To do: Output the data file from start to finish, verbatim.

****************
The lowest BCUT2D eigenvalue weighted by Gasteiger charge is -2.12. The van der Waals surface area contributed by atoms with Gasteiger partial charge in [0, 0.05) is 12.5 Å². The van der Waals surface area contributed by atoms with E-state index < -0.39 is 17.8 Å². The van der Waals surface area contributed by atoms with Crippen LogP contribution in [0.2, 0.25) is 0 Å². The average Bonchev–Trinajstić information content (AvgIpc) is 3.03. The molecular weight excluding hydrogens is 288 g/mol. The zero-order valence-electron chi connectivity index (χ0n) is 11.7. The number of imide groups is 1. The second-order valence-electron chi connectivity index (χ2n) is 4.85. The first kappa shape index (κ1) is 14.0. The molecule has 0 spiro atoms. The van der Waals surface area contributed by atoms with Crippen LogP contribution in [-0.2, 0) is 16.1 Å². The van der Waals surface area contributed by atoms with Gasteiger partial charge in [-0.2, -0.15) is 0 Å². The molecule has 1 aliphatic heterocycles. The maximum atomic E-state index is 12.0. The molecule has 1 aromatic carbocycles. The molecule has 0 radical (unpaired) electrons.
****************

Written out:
The lowest BCUT2D eigenvalue weighted by Gasteiger charge is -2.12. The van der Waals surface area contributed by atoms with Gasteiger partial charge in [0, 0.05) is 12.5 Å². The van der Waals surface area contributed by atoms with E-state index < -0.39 is 17.8 Å². The van der Waals surface area contributed by atoms with Crippen LogP contribution in [0.2, 0.25) is 0 Å². The average Bonchev–Trinajstić information content (AvgIpc) is 3.03. The molecular weight excluding hydrogens is 288 g/mol. The zero-order valence-electron chi connectivity index (χ0n) is 11.7. The number of imide groups is 1. The second-order valence-electron chi connectivity index (χ2n) is 4.85. The first kappa shape index (κ1) is 14.0. The molecule has 0 spiro atoms. The van der Waals surface area contributed by atoms with Crippen LogP contribution in [-0.2, 0) is 16.1 Å². The van der Waals surface area contributed by atoms with Gasteiger partial charge in [-0.2, -0.15) is 0 Å². The molecule has 1 aliphatic heterocycles. The maximum atomic E-state index is 12.0. The molecule has 1 aromatic carbocycles. The molecule has 0 radical (unpaired) electrons.